Online retail giant Amazon will hire 2,000-plus workers for its London-area plant when it opens early next year – about 500 more than originally planned, a company official told The Free Press on Friday.
Months away from opening, the centre being built on the site of the former Ford assembly plant south of London near Talbotville requires a larger workforce as demand continues to climb, said Amazon spokesperson Dave Bauer. “It’s an ideal location for us and the township (Southwold) has been very helpful. We will be creating great jobs in a location that’s very strategic for Amazon.”
The site on Highway 4, south of Highway 401, allows access to Highways 402 and 403, border points in Michigan and New York state and access to area airports, Bauer said.
At the “fulfillment centre,” as Amazon calls the plant, goods will be sorted, packaged and shipped to smaller sorting centres – two of which are now operating in London. From those centres, goods are shipped to customers’ homes.
Hiring likely will begin by year’s end, Bauer said. The plant will be looking to hire for all positions, from front-line operators sorting and packaging goods to management, he said.
The site was bought by Broccolini Construction, which has offices in Toronto, Montreal and Ottawa. Construction began in July 2021. Broccolini will lease the space to Amazon, Bauer said.
In addition Amazon has opened two sorting centres – similar to warehouses – in London at Huron Street and Robin’s Hill Road and at 580 Industrial Rd. Each of those centres employ about 150 people.
“We’re a very dynamic business. We look all across Canada to find the right spot. In this case, it’s a perfect fit,” Bauer said.
As for the workers, wages will start at more than $18 an hour and the company offers benefits and a matching retirement savings contribution plan, he said. But the announcement of an aggressive hiring strategy raises questions about the London region’s possible labour shortage.
The London area now has a low 5.3 unemployment rate and many in business and industry are worried about finding workers, said Kapil Lahotia, chief executive of the London Economic Development Corp.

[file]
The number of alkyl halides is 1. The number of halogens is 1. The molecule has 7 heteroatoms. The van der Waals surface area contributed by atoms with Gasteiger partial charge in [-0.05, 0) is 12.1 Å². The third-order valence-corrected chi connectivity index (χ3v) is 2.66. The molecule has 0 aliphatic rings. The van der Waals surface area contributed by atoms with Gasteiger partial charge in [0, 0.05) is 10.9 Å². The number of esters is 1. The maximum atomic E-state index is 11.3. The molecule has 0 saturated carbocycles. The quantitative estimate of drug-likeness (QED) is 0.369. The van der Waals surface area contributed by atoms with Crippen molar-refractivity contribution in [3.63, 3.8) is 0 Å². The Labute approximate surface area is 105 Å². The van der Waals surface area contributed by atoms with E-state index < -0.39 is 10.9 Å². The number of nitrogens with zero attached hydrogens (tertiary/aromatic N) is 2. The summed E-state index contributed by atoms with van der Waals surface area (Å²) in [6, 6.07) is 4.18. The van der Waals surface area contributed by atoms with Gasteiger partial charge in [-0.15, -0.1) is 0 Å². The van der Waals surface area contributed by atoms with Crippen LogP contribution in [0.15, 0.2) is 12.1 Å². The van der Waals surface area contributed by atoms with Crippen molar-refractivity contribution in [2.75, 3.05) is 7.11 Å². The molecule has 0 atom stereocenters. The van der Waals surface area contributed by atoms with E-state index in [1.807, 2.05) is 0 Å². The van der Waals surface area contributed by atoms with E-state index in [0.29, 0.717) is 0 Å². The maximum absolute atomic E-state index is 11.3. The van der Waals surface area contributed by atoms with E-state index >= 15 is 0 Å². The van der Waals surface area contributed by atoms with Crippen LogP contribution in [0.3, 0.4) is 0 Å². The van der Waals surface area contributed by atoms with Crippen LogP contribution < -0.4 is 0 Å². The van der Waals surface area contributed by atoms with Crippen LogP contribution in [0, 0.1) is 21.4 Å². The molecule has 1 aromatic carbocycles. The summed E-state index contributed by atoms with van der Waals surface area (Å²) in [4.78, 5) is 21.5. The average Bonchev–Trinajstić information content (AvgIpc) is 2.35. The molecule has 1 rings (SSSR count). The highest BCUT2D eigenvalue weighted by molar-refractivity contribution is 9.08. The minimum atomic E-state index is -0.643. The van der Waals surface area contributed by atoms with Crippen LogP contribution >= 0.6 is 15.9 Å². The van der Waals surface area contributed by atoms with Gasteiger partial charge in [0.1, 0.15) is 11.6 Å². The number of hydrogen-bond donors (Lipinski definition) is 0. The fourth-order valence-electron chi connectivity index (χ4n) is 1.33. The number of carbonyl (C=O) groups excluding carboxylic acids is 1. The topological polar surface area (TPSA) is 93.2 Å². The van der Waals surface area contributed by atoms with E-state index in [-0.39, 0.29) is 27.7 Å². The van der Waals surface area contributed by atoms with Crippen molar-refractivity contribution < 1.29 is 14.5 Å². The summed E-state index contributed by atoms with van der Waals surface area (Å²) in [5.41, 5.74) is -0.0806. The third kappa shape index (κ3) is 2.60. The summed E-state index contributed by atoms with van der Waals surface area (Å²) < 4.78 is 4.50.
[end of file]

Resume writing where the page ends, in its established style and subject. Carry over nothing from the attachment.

In addition, Maple Leaf Foods will open a plant in London in 2023, needing about 1,500 workers, and other announcements about new industry are looming, he said.
“It’s great economic news, but there’s a talent shortage and the region is struggling to meet talent requirements and there’s more growth expected,” Lakhotia said
The LEDC is “aggressively targeting” talent recruitment as a priority to support local business, he said. “London is one of the fastest growing communities in Canada but this is not unique to London. It’s true across the province.”
This week Amazon opened a fulfillment centre in Hamilton with 2,000 workers and is planning on another in Whitby in 2023. It also has plants in Ajax, two in the Ottawa area and Scarborough. Amazon has 60 buildings across Canada including sorting and fulfillment centres.
The announcement by Amazon that it already is scaling up hiring is good news for the township that lost the Ford plant in 2011. Local officials are waiting to find out what property taxes will be paid to Southwold Township as an assessment has not yet been completed, said Grant Jones, Southwold mayor.
While the Ford plant was classified as heavy industry, an Amazon plant is not in the same classification so it will not pay as high a tax bill, but it will still be welcome, he said. “It won’t be all of what we received from Ford, but it will be quite a bit of it,” Jones said.
The township is planning on making investments in infrastructure to support its growing industrial base, he said.
“This gives us an opportunity to get us money for other projects, for another waste water treatment plant,” the mayor said. “We can place money in a lot of places. It has been 10 years since it (Ford) closed. We took a beating back then. We have recovered well.”
The township lost 18 per cent of its tax revenue with the Ford plant’s closing, about $300,000 a year. Elgin County lost about $600,000 and the province about $1.2 million for the area public school board, for a total of more than $2 million in lost tax revenue annually.
As Amazon spoke to The Free Press about its plans, it ends a tough 11 years of speculation about what might happen to the old Ford plant – none of which ever panned out.
At one point, a group called Blueforest Ventures Inc. of Waterloo proposed buying the site and turning it into a green energy and agri-food development. In addition, Railmark, from Wixom, Mich., wanted to buy the rail lines on the site and build a rail and truck transportation hub.
The Ford plant closed in 2011 after 44 years assembling cars, and about 1,100 people lost their jobs. The plant on 254 hectares was torn down in 2015. The site was listed for sale that year for $22.75 million.